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In this blog, there will be a variety of material: thoughts on Bible books, book reviews, historical characters, aspects of Scottish church history and other things.

Friday, 31 May 2013

The Lord Will Pour Out His Spirit (Joel 2:28-32)


The experience of recovery described in the previous verses is remarkable for its richness. Yet the Lord informs his readers that more is to come. They may ask how more could be given. An answer is given in this section when the prophet predicts days of worldwide spiritual blessing. Because we have the Book of Acts we know that Joel prophesied here of what would happen on the Day of Pentecost and afterwards. Therefore he is describing the onset and growth of the Christian church.

Who is speaking in verse 28? Acts 2 tells us that it was the exalted Jesus who poured out the Spirit on those gathered in Jerusalem. So here in Joel, Jesus is speaking before he became incarnate. And he is able to pour out the Spirit on all flesh because he has been exalted to rule over all the earth.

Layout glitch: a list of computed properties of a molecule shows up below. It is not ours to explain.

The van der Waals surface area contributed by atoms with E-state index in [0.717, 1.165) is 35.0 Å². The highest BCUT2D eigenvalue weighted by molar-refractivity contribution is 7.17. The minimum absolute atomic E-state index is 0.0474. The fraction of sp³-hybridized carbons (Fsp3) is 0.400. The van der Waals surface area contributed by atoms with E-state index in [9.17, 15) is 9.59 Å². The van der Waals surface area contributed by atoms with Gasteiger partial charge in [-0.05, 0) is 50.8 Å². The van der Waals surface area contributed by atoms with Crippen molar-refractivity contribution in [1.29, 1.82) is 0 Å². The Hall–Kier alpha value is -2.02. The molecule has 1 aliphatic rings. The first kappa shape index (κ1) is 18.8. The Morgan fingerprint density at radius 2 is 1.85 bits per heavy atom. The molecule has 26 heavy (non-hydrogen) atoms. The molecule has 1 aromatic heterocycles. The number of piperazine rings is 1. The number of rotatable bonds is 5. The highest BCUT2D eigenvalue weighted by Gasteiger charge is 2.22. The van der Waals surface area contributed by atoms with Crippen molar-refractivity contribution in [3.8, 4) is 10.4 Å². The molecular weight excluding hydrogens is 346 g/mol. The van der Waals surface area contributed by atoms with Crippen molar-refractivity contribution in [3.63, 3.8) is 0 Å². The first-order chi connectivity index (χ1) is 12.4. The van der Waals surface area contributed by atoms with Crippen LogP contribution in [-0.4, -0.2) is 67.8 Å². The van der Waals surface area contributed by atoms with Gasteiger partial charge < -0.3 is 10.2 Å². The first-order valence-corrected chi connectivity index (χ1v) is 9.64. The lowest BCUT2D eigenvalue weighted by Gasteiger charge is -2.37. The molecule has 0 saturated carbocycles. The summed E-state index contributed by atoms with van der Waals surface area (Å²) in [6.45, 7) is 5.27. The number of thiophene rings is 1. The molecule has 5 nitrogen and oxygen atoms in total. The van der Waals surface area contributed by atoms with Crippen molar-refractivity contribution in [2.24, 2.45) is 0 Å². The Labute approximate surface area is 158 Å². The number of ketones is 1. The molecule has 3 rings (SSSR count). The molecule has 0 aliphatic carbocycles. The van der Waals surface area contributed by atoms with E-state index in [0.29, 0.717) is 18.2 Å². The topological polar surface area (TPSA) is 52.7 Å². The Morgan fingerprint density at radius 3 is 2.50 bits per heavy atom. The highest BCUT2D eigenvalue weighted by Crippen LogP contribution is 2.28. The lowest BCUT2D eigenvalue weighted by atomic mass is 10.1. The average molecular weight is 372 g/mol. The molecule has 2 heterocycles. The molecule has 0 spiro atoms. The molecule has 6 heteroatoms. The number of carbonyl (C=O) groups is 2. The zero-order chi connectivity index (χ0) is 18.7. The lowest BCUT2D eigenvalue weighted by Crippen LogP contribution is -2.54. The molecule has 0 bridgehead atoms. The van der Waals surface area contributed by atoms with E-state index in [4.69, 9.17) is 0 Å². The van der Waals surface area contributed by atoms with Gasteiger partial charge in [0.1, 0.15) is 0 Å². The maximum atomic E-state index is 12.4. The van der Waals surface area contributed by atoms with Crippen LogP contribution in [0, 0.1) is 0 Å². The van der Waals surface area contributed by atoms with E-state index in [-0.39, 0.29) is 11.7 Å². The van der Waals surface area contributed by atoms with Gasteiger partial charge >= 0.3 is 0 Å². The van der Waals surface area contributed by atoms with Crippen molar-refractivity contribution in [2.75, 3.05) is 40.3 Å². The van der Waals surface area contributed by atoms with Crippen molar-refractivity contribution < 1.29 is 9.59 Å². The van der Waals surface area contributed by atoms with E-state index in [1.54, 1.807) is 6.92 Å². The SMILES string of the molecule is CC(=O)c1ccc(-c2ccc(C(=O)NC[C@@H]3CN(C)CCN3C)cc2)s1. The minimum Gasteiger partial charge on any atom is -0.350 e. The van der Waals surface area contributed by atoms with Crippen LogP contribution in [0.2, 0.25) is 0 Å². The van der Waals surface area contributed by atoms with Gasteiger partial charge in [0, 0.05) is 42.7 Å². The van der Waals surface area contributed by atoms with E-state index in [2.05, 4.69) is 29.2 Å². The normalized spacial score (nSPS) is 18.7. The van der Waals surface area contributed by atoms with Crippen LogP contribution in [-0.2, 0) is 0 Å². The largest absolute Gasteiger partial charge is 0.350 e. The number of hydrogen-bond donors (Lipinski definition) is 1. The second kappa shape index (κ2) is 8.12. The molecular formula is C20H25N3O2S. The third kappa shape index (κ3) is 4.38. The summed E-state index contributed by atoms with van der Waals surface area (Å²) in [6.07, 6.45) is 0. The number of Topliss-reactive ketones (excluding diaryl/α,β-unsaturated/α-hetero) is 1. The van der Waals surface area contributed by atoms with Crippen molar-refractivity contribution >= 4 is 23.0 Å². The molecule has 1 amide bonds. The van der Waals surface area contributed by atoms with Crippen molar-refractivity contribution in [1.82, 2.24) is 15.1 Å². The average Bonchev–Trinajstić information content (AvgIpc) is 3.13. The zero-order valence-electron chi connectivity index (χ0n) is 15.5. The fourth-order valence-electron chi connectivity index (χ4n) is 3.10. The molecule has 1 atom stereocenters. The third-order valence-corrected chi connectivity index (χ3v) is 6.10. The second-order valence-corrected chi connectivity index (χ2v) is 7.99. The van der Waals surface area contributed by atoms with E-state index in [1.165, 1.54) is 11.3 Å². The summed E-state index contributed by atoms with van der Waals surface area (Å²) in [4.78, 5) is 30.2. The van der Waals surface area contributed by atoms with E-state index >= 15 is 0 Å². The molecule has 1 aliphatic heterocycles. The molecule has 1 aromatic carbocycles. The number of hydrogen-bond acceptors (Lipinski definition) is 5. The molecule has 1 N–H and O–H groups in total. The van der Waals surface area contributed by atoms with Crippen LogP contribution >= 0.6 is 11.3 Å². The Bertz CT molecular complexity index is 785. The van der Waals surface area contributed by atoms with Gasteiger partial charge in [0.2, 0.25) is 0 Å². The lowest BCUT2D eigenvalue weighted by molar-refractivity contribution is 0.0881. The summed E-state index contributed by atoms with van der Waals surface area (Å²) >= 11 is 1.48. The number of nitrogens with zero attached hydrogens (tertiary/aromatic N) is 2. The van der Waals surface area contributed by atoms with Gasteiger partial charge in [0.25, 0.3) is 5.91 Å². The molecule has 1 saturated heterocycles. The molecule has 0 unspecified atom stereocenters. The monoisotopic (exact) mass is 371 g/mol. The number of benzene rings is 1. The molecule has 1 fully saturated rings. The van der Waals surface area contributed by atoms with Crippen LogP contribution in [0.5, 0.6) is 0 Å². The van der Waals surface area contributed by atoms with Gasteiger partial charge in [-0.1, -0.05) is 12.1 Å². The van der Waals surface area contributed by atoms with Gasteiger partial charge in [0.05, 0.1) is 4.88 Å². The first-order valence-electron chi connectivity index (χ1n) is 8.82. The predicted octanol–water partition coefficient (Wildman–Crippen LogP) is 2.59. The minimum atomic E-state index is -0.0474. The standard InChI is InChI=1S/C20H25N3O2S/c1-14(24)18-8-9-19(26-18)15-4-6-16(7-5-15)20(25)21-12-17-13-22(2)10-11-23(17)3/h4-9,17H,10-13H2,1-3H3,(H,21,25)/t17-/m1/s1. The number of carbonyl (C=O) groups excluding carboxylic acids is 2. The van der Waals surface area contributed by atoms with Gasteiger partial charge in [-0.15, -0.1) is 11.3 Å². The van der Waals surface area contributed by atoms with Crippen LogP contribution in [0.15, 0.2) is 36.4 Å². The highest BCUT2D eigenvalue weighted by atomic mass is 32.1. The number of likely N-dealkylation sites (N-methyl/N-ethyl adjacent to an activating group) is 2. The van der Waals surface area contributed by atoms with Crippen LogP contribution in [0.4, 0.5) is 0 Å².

When the Spirit is poured out, all the recipients of the blessing will become prophets (v. 28), that is, they will be able to speak about God and his kingdom (the reference to dreams and visions is another way of saying that they would have prophetic functions). Moreover, the blessing will be given to even the humblest of them, those described as servants (v. 29). This is a great privilege, to be able to speak for God wherever we are.

Who is the Speaker addressing? In verse 28, he refers to ‘your’ sons and daughters and to ‘your’ old men and ‘your’ young men. He is speaking to those who had received the blessings described in the previous verses. Yet they had left the world long before the prophecy began to be fulfilled on the Day of Pentecost. Nevertheless there was a real, living connection between them and the believers of the future. Here is a reminder of the oneness of the people of God.

The coming of the Spirit would be the equivalent in the spiritual world of a cataclysmic change in the natural world (vv. 30-31). We are not expected to regard the depicted changes in a literal manner. Instead, graphic changes in the physical world are used to picture dramatic changes in the development of God’s kingdom.

When the Spirit comes, there will be an increased focus on salvation. He will lead many to call on the name of the Lord and, by doing so, they will escape the judgement of God and live with him in Mount Zion and in Jerusalem. Joel’s readers may not have realised that the Zion and Jerusalem here is not a reference to an earthly location. Instead they are other names for heaven (as Hebrews 12:22 makes clear). We should be glad that we live in the period in which this prophecy about the coming of the Spirit is being fulfilled.

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